Venues breathe new life into city

A new wave of small bars is poised to transform Wollongong’s nightlife, with an increasing focus on food, design, ambience and culture.

Dagwood on Market Street this week became the latest small venue to start trading, with restaurateurs Aaron and Stan Crinis unveiling a bar and kitchen that pays homage to the bustling street food scene of Los Angeles.

The brothers designed it with a Sydney firm, Mandy Edge Design, converting a concrete shell into a riot of street posters, neon signage and industrial textures.

Stan Crinis said the venue was inspired by travels throughout Asia and America and was designed with a mix of nooks, booths, benches and small tables to meet a growing fondness for ‘‘intimate spaces’’. 

‘‘Wollongong for so long has been pubs or restaurants; people just want more options to go out,’’ said Stan, who along with Aaron operates North Wollongong beach cafe Diggies.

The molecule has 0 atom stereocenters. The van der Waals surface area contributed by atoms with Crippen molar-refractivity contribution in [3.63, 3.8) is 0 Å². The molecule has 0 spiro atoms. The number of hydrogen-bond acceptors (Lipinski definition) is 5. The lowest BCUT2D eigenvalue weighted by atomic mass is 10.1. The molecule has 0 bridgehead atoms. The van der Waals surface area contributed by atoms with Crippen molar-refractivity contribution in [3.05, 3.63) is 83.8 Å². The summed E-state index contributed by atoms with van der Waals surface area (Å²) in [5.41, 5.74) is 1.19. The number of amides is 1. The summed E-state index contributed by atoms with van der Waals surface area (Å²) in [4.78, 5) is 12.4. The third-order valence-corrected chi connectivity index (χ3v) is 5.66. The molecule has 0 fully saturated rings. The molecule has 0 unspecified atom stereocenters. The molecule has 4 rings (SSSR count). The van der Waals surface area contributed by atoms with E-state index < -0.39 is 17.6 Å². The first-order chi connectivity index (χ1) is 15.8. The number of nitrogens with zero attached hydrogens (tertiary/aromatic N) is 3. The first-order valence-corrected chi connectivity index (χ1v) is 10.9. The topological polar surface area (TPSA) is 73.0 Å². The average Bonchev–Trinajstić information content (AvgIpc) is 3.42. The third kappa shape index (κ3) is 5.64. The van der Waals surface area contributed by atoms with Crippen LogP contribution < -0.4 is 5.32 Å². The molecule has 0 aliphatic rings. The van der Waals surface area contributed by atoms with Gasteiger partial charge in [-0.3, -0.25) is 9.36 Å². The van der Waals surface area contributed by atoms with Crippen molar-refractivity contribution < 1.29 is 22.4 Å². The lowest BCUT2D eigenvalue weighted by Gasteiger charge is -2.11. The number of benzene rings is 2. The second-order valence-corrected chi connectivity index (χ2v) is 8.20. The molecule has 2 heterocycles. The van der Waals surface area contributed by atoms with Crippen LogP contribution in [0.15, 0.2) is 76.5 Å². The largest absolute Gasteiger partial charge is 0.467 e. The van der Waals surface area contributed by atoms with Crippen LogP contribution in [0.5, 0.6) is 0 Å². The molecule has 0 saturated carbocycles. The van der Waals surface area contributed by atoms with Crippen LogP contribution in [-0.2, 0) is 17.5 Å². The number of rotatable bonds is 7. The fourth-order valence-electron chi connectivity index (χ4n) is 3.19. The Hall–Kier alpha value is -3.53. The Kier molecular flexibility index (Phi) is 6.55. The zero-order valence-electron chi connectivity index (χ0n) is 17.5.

‘‘People like to have different areas rather than just one open space. They might always sit in the one spot or feel like they can discover more.’’ 

Small bars have trended heavily in Sydney, partly the result of the Liquor Act in 2008, which made available a type of small bar licence and a less restrictive version of the dine-or-drink authority, the primary service authorisation (PSA).

A PSA, applied to an on-premises liquor licence, costs $50 and allows liquor to be supplied as long as this isn’t the primary focus of the business.

Many existing Wollongong cafes have collected the authorisation but most continue to operate like a restaurant.

Globe Lane cafe/bar His Boy Elroy, which opened on October 23, trades for breakfast and lunch before rolling out a menu of bar snacks and drinks available as late as midnight.

Co-owner Ben Hudson believes the venue and others, such as chef Lorenzo Pagnan’s upcoming bar extension on Keira Street, have staying power.

‘‘I think people will stop going to the bigger nightclubs and they’ll probably stick to the smaller boutique places. They’re small, intimate, cosy, with good quality food, good wines, good beers. Somewhere where they’re proud to go.’’ 

A just-opened cafe/bar on Keira Street, The Living Room, is appealing to an older crowd. Another, a blues and whisky joint called Howlin’ Wolf, is set to open in January. 

Owner Manny Mavridis said he hoped to give the bar a ‘‘cosmopolitan feel’’.

Mark Grimson, Wollongong City Council’s city centre revitalisation manager, said the new venues were part of the council’s plan to activate the city centre after 5pm.

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